Sino-Indian War (1962)
In 1962, border disputes escalated into full-scale war between India and China. Indian military and civilian leadership failed to organise and co-ordinate the air assaults efficiently and eventually the Indian Air Force was never used during the conflict apart from occasional supply missions.
Second Kashmir War 1965
Three years after the Sino-Indian conflict, India went to war with Pakistan again over Kashmir. Learning from the experiences of the Sino-Indian war, India decided to use its air force extensively during the war. This was the first time the IAF actively engaged an enemy air force. However, instead of providing close air support to the Indian Army, the IAF carried out independent raid missions against Pakistani Air Force (PAF) bases. These bases were situated deep inside the Pakistani territory, making IAF fighters vulnerable to anti-aircraft fire. conflict.
On 1st September 1965, the IAF fighters intervened in an ongoing battle between Indian and Pakistani forces in Chhamb. However, it was inadequate in close air support role. Initially, IAF had sent the obsolete Vampires and later Mystères to stop Pakistani advance.But after incidents of friendly fire, they were not called again for close air support. Two days later, IAF Folland Gnat fighters shot down a PAF F-86 Sabre over Chamb area. The Gnats were effective against the F-86 and earned the nickname Sabre Slayer. According to one Western source, the Gnats accounted for at least 6 Sabre kills.
During the course of the conflict, the PAF enjoyed qualitative superiority over the IAF because most of the jets in IAF’s fleet were of World War II-vintage. Despite this, the IAF was able to prevent the PAF from gaining air superiority over conflict zones. By the time the conflict had ended, Both sides claimed victory in the air war; Pakistan claimed to have destroyed 104 aircraft against its own losses of 19, while India claimed to have destroyed 73 enemy aircraft and lost 35 of its own. Despite the intense fighting, the conflict was effectively a stalemate. More than 60% of IAF’s air combat losses took place during the disastrous battles over Kalaikunda and Pathankot. However, the IAF lost most of its aircraft on ground and the attrition rate (losses per 100 sorties) of the IAF stood at 1.49 while PAF’s attrition rate was 2.16, because the IAF has larger number of aircraft with higher number of take off and landing sorties.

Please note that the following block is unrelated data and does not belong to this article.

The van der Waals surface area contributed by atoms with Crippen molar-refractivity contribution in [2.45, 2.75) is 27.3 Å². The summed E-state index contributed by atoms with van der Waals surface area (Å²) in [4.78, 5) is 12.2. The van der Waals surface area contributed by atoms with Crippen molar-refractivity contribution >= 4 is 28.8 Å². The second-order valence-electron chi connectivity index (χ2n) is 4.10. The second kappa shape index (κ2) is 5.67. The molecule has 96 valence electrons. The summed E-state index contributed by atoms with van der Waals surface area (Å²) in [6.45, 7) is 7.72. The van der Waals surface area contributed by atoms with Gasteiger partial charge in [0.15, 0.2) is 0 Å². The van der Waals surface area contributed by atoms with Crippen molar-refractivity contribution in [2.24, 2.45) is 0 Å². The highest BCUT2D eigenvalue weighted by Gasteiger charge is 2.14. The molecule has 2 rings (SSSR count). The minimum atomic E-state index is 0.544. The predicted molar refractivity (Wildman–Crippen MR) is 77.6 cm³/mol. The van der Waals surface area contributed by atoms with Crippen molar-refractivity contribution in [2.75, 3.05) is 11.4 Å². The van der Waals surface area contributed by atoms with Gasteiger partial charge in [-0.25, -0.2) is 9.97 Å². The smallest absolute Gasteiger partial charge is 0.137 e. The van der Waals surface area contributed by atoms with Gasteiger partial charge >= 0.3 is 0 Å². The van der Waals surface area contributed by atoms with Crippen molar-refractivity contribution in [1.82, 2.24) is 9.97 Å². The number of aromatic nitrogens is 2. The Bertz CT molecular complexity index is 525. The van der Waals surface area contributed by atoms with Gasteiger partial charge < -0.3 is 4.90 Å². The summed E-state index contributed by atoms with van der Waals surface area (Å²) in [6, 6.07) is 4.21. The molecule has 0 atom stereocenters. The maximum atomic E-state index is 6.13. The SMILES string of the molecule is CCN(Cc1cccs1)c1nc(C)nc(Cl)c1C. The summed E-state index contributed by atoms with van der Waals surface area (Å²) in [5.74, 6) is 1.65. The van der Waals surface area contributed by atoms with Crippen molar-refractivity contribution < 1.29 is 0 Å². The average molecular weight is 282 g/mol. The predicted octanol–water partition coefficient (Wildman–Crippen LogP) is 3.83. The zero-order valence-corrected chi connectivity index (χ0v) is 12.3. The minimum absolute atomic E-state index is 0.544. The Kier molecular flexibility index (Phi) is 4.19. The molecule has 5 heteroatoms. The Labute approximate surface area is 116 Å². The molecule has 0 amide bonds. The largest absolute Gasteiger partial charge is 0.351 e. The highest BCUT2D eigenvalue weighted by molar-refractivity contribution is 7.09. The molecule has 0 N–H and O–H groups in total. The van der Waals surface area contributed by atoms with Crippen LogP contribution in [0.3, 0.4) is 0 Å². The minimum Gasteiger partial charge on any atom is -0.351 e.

Bangladesh Liberation War 1971
After the 1965 War, the Indian Air Force went through an intense phase of modernisation and consolidation. With newly acquired HF-24, MiG-21 and Sukhoi Su-7BM (though the versions of these acquired between 1965 and 1971 did not have night-fight capability) aircraft, the IAF was able to measure up to the most powerful air forces in the world.